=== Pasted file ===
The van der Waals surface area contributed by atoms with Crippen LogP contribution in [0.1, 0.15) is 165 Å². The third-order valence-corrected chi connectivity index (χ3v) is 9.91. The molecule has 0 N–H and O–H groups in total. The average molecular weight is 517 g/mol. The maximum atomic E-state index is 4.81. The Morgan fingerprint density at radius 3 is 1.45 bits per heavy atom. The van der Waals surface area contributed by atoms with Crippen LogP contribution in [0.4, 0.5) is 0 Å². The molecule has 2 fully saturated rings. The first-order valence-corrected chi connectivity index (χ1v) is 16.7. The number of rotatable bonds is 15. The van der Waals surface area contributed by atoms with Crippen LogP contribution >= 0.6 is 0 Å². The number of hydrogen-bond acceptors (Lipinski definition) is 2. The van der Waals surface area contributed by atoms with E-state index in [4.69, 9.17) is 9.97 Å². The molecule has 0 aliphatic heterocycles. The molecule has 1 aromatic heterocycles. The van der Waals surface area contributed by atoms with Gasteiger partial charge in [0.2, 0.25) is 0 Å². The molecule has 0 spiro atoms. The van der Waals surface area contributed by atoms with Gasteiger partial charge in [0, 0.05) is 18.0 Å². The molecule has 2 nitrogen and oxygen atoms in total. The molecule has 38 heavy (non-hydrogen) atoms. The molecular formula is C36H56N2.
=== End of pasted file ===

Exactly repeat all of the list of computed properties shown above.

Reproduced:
The van der Waals surface area contributed by atoms with Crippen LogP contribution in [0.1, 0.15) is 165 Å². The third-order valence-corrected chi connectivity index (χ3v) is 9.91. The molecule has 0 N–H and O–H groups in total. The average molecular weight is 517 g/mol. The maximum atomic E-state index is 4.81. The Morgan fingerprint density at radius 3 is 1.45 bits per heavy atom. The van der Waals surface area contributed by atoms with Crippen LogP contribution in [0.4, 0.5) is 0 Å². The molecule has 2 fully saturated rings. The first-order valence-corrected chi connectivity index (χ1v) is 16.7. The number of rotatable bonds is 15. The van der Waals surface area contributed by atoms with Crippen LogP contribution >= 0.6 is 0 Å². The number of hydrogen-bond acceptors (Lipinski definition) is 2. The van der Waals surface area contributed by atoms with E-state index in [4.69, 9.17) is 9.97 Å². The molecule has 0 aliphatic heterocycles. The molecule has 1 aromatic heterocycles. The van der Waals surface area contributed by atoms with Gasteiger partial charge in [0.2, 0.25) is 0 Å². The molecule has 0 spiro atoms. The van der Waals surface area contributed by atoms with Gasteiger partial charge in [0, 0.05) is 18.0 Å². The molecule has 2 nitrogen and oxygen atoms in total. The molecule has 38 heavy (non-hydrogen) atoms. The molecular formula is C36H56N2.